Shock and Sorrow

I'm in the middle of my current Big Life Change and trying to take care of my aging, arthritic back and knees, managing The Herd's stress and preparing for the next phase.  So my focus isn't really on what's going on "out there" beyond what used to be amusement over The Donald and is now a sincere conviction that he's deliberately sabotaging his campaign so he's "forced" to run as an independent.  There is one other thing that's caught my attention: reaction to a book that was nominated for an award that, well... you judge.

It's not just that the author has completely missed the point of the story of Esther, or that she's created a relationship that simply would never have happened in real life.  Getting entered for the award isn't a problem either - many books get published and many books get submitted for various awards.  The bigger problem for me is that the committee for this award didn't read the book and think, "wait - what??" That the book was published isn't the problem, it's the official imprimatur of the award committee that's the problem.

What brought this to my attention was this blog post.  Which was followed by this one.

Unlike Jennifer, I was born a Jew and raised in a Jewish family.  The congregation we belonged to in SmallTown had a number of Holocaust survivors and they ensured that we understood what they went through.  They spoke, we saw film reels, we read Holocaust literature (Night in seventh grade stands out) and were never allowed to forget. Our sense of Jewish history was:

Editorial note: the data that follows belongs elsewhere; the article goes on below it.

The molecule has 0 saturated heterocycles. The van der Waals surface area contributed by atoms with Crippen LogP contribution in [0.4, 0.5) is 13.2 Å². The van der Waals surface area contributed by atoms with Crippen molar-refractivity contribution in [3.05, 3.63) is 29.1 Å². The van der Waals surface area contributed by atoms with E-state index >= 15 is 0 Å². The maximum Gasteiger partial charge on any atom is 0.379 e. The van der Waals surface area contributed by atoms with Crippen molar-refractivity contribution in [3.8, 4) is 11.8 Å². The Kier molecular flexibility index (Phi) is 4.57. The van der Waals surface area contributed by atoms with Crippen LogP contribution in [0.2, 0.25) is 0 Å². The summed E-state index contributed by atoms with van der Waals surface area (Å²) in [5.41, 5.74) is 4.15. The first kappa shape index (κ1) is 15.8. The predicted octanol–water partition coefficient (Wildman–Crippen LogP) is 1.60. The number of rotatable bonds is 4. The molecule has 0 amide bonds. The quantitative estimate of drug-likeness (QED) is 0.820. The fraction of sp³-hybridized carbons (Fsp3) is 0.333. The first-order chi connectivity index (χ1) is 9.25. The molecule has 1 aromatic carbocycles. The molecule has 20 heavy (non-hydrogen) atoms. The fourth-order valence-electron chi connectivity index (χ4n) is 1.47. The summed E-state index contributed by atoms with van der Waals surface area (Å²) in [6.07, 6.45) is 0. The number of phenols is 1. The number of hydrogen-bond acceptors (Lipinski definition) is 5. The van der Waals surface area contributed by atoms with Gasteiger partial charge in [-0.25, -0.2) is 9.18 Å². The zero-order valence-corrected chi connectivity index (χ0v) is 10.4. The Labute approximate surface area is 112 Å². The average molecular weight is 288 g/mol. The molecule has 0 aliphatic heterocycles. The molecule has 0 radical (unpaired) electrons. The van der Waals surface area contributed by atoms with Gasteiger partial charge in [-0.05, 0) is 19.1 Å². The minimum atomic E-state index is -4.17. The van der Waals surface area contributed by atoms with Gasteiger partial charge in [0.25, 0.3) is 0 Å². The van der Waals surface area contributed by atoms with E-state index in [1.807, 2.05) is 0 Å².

• the god of Abraham, Isaac and Jacob
  • the Egyptian exile
  • the Assyrian exile
  • the Babylonian exile
  • Masada
  • the Diaspora
  • pogroms
  • the Holocaust
Jennifer worries about her daughter finding out how difficult it can be to be a Jew in this world.  I understand that, having been raised with very little but that.  My father, who grew up in a very warm, vibrant Jewish community in the Bronx eventually caught on and was concerned that the joys of being Jewish were not being taught.  He was right.  My education consisted of the old joke


Only, it wasn't a joke.

My decision to become a Quaker has nothing to do with any of that - honest - and I'm one of only two people in my very large extended family who has left the Jewish faith.  But here's the thing: it was my choice.  Freely made over a period of years, not under any duress.  And in no way did my decision "redeem" me. You know, unlike the heroine of For Such A Time.

Until recently I didn't know that I had family who perished in the Holocaust.  I'd always thought that they "luckily" came to America (or gone to Panama) in the late 1800s/early 1900s (if you consider it lucky to escape pogroms).  A few years ago, my uncle told me that his grandfather sent money home to his parents and siblings for decades, until World War II when it became clear that there was no one left.

What's the point of this post?  It's that within a few weeks the High Holidays will commence, a time when Jews worldwide will gather to pray, atone, celebrate and participate in a religion that has been around for 5776 years (or, for those Christians out there, 3761 years longer than the Christian faith).  That this book is out there, that the author doesn't understand how wrong she was (seriously: she used Holocaust Remembrance Day as an opportunity for a giveaway!), that the publisher, the RWA and the award committee don't get what pain they've caused is incomprehensible to me.

It should be incomprehensible to everyone.